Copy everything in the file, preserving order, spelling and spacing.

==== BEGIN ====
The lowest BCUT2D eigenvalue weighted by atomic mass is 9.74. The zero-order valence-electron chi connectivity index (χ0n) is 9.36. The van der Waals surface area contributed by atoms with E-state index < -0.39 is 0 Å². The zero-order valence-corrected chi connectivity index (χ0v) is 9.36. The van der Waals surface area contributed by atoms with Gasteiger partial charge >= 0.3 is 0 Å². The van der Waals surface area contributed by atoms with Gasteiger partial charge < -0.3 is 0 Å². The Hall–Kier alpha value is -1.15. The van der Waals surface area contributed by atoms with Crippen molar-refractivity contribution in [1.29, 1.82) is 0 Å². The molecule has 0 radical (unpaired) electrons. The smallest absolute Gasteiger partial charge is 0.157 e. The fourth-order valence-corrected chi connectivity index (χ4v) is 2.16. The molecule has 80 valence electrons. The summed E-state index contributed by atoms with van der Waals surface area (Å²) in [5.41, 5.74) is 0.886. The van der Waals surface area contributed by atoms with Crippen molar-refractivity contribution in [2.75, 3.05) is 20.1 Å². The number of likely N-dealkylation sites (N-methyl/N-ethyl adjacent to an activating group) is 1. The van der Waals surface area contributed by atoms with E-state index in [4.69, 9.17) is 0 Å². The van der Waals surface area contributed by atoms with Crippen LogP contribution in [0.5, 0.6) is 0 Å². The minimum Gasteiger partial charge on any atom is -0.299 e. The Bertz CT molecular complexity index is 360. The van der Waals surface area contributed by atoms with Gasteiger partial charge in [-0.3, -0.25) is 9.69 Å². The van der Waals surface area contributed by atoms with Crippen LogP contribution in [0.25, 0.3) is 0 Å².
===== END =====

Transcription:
The lowest BCUT2D eigenvalue weighted by atomic mass is 9.74. The zero-order valence-electron chi connectivity index (χ0n) is 9.36. The van der Waals surface area contributed by atoms with E-state index < -0.39 is 0 Å². The zero-order valence-corrected chi connectivity index (χ0v) is 9.36. The van der Waals surface area contributed by atoms with Gasteiger partial charge >= 0.3 is 0 Å². The van der Waals surface area contributed by atoms with Gasteiger partial charge < -0.3 is 0 Å². The Hall–Kier alpha value is -1.15. The van der Waals surface area contributed by atoms with Crippen molar-refractivity contribution in [1.29, 1.82) is 0 Å². The molecule has 0 radical (unpaired) electrons. The smallest absolute Gasteiger partial charge is 0.157 e. The fourth-order valence-corrected chi connectivity index (χ4v) is 2.16. The molecule has 80 valence electrons. The summed E-state index contributed by atoms with van der Waals surface area (Å²) in [5.41, 5.74) is 0.886. The van der Waals surface area contributed by atoms with Crippen molar-refractivity contribution in [2.75, 3.05) is 20.1 Å². The number of likely N-dealkylation sites (N-methyl/N-ethyl adjacent to an activating group) is 1. The van der Waals surface area contributed by atoms with E-state index in [4.69, 9.17) is 0 Å². The van der Waals surface area contributed by atoms with Crippen LogP contribution in [0.5, 0.6) is 0 Å². The minimum Gasteiger partial charge on any atom is -0.299 e. The Bertz CT molecular complexity index is 360. The van der Waals surface area contributed by atoms with Gasteiger partial charge in [-0.3, -0.25) is 9.69 Å². The van der Waals surface area contributed by atoms with Crippen LogP contribution in [0.25, 0.3) is 0 Å².